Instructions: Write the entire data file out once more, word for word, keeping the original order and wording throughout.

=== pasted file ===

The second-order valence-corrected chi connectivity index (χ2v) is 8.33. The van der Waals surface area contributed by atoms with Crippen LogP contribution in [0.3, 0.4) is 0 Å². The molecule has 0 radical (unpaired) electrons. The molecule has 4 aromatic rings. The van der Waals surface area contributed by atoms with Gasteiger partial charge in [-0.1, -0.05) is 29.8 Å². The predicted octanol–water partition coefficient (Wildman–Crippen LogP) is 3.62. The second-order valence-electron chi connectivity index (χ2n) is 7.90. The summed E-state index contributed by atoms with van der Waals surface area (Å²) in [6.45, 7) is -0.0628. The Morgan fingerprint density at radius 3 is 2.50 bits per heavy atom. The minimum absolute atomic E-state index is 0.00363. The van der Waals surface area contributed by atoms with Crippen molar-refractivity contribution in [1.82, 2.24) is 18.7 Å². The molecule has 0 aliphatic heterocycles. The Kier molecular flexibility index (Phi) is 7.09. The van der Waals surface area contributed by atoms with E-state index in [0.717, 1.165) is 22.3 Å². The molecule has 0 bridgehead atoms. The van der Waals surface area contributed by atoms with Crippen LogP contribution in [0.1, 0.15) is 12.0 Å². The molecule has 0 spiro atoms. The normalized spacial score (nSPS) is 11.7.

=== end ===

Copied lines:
The second-order valence-corrected chi connectivity index (χ2v) is 8.33. The van der Waals surface area contributed by atoms with Crippen LogP contribution in [0.3, 0.4) is 0 Å². The molecule has 0 radical (unpaired) electrons. The molecule has 4 aromatic rings. The van der Waals surface area contributed by atoms with Gasteiger partial charge in [-0.1, -0.05) is 29.8 Å². The predicted octanol–water partition coefficient (Wildman–Crippen LogP) is 3.62. The second-order valence-electron chi connectivity index (χ2n) is 7.90. The summed E-state index contributed by atoms with van der Waals surface area (Å²) in [6.45, 7) is -0.0628. The Morgan fingerprint density at radius 3 is 2.50 bits per heavy atom. The minimum absolute atomic E-state index is 0.00363. The van der Waals surface area contributed by atoms with Crippen molar-refractivity contribution in [1.82, 2.24) is 18.7 Å². The molecule has 0 aliphatic heterocycles. The Kier molecular flexibility index (Phi) is 7.09. The van der Waals surface area contributed by atoms with E-state index in [0.717, 1.165) is 22.3 Å². The molecule has 0 bridgehead atoms. The van der Waals surface area contributed by atoms with Crippen LogP contribution in [0.1, 0.15) is 12.0 Å². The molecule has 0 spiro atoms. The normalized spacial score (nSPS) is 11.7.